“How are you going to train students to become voters if they never get to hear about politics in school? “Céline Braconnier, director of the Institute of Political Studies of Saint-Germain-en-Laye has been campaigning for years to push the boundaries. This abstinence specialist is heard very regularly by deputies and senators trying to identify the levers of electoral remobilization.
Every time she says to give the same speech, to list the same shortcomings, the same pitfalls in front of her desk, without ever considering her recommendation number 1: bring politics back to school.
Lack of understanding of electoral issues
“Today the school does not meet the need of young people for understanding: it does not teach them the issues of the elections, nor does it provide them with the keys to decipher the programs of the candidates and therefore does not provide any preparation for the first election experiences. However, we know that the 18-24 generation doesn’t vote until these young people understand what they’re going to vote for. They want to understand the rules of the game first, and when they identify with a candidate or a program, they go to the ballot box. Young people do not vote blindly or compulsoryly, they do not produce sad votes, contrary to what can be observed in other generations”.
To develop an understanding, to analyze and to take a position, however, these are the objectives of moral and civic education, the EMC, created by the law of orientation and programming for the re-establishment of the School of the Republic of July 8, 2013, and established from primary to secondary school at the beginning of the 2015 school year: “it should develop morality and critical thinking and enable the student to learn reflective behaviour. It prepares for the exercise of citizenship and raises awareness of individual and collective responsibility,” we read on the website of the Ministry of Education.
These objectives are still far from being achieved, if we listen to Céline Braconnier, and if we read the Court’s latest report which, as early as October 2021, pointed to the lack of hours devoted to EMC within a “citizen’s course” (one hour per week in primary education and then one hour every two weeks in secondary and secondary schools, ie about 300 hours from CP to Terminale), the lack of teacher training and the lack of material evaluations. Speaking to the press last January, Emmanuel Macron himself said he was in favor of establishing “a new citizenship education”, following the recommendations of the Bronner Commission’s January 2022 report on combating misinformation.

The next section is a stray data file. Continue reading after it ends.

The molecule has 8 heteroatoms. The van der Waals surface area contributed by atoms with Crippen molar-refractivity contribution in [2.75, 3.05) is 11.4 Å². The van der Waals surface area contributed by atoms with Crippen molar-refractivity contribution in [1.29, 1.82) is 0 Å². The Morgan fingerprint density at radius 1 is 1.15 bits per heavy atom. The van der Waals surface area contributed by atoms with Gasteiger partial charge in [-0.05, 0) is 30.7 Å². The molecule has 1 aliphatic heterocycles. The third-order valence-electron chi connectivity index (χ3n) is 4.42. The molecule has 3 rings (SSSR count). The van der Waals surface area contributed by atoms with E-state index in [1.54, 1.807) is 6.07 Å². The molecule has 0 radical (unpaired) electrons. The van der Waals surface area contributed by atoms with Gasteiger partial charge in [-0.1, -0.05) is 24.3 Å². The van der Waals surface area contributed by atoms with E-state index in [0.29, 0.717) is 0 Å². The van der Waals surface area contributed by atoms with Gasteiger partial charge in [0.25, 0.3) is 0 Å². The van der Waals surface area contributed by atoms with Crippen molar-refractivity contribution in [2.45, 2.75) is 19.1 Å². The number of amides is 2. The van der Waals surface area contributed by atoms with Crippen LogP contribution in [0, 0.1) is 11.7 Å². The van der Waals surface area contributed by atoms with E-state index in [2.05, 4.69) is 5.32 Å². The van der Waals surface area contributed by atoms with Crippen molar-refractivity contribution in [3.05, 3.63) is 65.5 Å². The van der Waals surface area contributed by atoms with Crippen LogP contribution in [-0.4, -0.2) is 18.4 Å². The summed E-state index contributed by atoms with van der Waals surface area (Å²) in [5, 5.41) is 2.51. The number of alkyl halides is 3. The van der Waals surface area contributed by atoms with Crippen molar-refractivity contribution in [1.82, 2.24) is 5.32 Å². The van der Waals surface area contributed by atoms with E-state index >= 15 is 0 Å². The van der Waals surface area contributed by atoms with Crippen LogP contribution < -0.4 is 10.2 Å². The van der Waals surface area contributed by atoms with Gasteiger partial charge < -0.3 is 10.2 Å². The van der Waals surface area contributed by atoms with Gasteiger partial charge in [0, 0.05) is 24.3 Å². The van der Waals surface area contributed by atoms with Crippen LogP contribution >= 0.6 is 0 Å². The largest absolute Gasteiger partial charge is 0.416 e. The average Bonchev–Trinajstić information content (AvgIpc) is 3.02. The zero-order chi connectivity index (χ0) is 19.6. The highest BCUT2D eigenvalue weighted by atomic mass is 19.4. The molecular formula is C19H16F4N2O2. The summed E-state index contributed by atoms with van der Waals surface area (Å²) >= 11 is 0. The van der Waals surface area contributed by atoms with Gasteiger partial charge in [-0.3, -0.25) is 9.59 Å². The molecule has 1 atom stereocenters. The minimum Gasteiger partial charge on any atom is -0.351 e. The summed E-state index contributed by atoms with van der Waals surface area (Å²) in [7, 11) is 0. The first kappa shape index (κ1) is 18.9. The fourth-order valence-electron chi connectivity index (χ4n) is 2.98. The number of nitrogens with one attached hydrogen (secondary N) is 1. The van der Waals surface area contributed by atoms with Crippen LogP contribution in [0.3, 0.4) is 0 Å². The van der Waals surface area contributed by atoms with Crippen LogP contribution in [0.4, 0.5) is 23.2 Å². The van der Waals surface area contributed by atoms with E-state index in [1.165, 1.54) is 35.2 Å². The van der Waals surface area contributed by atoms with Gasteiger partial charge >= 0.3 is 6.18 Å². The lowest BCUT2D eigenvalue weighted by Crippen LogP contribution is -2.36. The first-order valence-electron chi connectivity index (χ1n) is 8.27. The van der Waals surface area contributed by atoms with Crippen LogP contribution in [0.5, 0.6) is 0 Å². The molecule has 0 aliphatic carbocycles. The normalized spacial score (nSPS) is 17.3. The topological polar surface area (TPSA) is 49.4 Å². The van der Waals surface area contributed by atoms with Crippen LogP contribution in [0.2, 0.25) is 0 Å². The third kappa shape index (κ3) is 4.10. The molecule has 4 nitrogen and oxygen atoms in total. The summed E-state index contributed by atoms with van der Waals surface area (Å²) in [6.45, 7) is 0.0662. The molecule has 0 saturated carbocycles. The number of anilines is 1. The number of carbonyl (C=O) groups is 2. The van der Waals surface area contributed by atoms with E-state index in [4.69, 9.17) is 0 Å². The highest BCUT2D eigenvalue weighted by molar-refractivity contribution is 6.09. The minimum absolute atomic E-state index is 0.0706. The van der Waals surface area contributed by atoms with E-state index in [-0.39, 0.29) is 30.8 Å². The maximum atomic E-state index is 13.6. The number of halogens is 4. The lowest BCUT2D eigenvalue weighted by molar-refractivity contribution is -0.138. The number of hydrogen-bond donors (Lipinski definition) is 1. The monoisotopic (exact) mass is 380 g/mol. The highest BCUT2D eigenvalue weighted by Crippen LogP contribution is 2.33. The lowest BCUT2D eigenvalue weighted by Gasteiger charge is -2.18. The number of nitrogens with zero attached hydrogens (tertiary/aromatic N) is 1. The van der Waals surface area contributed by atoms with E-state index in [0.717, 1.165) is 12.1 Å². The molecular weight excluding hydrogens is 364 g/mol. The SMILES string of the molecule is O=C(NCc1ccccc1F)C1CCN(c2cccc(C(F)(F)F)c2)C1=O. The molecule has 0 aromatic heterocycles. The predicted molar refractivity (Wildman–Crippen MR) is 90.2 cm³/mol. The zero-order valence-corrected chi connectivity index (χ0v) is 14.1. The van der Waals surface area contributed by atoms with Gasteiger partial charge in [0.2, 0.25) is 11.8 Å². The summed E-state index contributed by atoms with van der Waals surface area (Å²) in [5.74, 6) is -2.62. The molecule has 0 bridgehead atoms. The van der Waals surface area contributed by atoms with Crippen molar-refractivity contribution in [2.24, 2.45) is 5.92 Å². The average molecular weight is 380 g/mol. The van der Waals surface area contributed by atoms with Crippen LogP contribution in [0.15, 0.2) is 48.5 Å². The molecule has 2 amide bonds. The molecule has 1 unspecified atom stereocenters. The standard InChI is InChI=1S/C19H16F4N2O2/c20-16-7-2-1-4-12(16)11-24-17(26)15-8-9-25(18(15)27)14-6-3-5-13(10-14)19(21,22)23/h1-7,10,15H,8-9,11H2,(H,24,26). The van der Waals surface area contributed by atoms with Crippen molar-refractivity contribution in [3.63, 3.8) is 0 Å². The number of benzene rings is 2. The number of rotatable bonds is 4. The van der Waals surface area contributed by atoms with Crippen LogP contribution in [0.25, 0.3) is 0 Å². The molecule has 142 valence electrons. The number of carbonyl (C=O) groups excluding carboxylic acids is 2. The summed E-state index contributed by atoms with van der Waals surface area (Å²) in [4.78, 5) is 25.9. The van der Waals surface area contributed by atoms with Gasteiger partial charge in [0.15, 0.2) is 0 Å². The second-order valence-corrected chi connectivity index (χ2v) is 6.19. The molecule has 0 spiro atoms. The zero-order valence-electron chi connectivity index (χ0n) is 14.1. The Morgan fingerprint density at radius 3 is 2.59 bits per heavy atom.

“Breaking the political taboo at school”
The observation is therefore known to everyone and seems to have reached a consensus: from primary to secondary school, civic and moral education plays no role in preparing for the exercise of citizenship. So what to do? More hours, more reviews? Perhaps, but above all: “We will have to break this political taboo at school”, repeats Céline Braconnier, abstinence specialist.
Pupils need to know what is right, what is left, what are the positions supported by La République en Marche or by the National Rally
Géraldine Bozec Lecturer in sociology at the University of the Côte d’Azur
During her field research in 2017, Géraldine Bozec, lecturer in sociology at the Université Côte d’Azur, noted the weight of this ban on French schools: “teachers responsible for moral and civic education, regardless of the class where they teach, primary, secondary or high school, find it uncomfortable to talk about politics Pupils need to know what is right, what is left, what the positions are of La République en Marche, the National Rally, the Republicans or the Socialist Party, what the programs of the political parties, it is essential for them to understand who the actors are, what they are defending, so that they can then position themselves on the political spectrum.But the taboo on politics, the teachers’ fear of breaking the neutrality rule in school, prevents them from tackling the subject concretely: many do not answer the questions of the students.